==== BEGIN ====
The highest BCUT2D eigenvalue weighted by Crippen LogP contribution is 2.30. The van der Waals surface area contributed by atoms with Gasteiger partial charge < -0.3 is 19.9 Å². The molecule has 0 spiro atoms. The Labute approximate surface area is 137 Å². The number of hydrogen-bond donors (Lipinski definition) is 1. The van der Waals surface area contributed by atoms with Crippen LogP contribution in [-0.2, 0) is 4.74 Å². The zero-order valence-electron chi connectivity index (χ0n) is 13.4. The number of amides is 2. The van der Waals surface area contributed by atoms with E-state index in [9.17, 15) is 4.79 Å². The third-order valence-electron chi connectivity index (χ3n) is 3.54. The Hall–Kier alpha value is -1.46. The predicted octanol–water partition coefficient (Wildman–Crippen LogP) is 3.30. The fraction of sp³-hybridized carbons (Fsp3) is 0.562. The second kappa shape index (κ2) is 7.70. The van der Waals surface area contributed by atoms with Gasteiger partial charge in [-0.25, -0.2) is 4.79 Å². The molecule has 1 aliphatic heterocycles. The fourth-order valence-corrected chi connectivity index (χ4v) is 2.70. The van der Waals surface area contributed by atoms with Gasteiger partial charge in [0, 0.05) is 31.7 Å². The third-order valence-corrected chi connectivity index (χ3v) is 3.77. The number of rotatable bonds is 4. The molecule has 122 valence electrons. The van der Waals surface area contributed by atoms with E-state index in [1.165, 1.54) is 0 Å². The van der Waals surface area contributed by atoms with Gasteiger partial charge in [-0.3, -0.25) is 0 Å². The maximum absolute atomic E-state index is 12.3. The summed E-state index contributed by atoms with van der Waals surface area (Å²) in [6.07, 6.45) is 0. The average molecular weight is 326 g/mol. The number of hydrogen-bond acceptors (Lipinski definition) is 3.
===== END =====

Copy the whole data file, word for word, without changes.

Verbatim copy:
The highest BCUT2D eigenvalue weighted by Crippen LogP contribution is 2.30. The van der Waals surface area contributed by atoms with Gasteiger partial charge < -0.3 is 19.9 Å². The molecule has 0 spiro atoms. The Labute approximate surface area is 137 Å². The number of hydrogen-bond donors (Lipinski definition) is 1. The van der Waals surface area contributed by atoms with Crippen LogP contribution in [-0.2, 0) is 4.74 Å². The zero-order valence-electron chi connectivity index (χ0n) is 13.4. The number of amides is 2. The van der Waals surface area contributed by atoms with E-state index in [9.17, 15) is 4.79 Å². The third-order valence-electron chi connectivity index (χ3n) is 3.54. The Hall–Kier alpha value is -1.46. The predicted octanol–water partition coefficient (Wildman–Crippen LogP) is 3.30. The fraction of sp³-hybridized carbons (Fsp3) is 0.562. The second kappa shape index (κ2) is 7.70. The van der Waals surface area contributed by atoms with Gasteiger partial charge in [-0.25, -0.2) is 4.79 Å². The molecule has 1 aliphatic heterocycles. The fourth-order valence-corrected chi connectivity index (χ4v) is 2.70. The van der Waals surface area contributed by atoms with Gasteiger partial charge in [0, 0.05) is 31.7 Å². The third-order valence-corrected chi connectivity index (χ3v) is 3.77. The number of rotatable bonds is 4. The molecule has 122 valence electrons. The van der Waals surface area contributed by atoms with E-state index in [1.165, 1.54) is 0 Å². The van der Waals surface area contributed by atoms with Gasteiger partial charge in [-0.3, -0.25) is 0 Å². The maximum absolute atomic E-state index is 12.3. The summed E-state index contributed by atoms with van der Waals surface area (Å²) in [6.07, 6.45) is 0. The average molecular weight is 326 g/mol. The number of hydrogen-bond acceptors (Lipinski definition) is 3.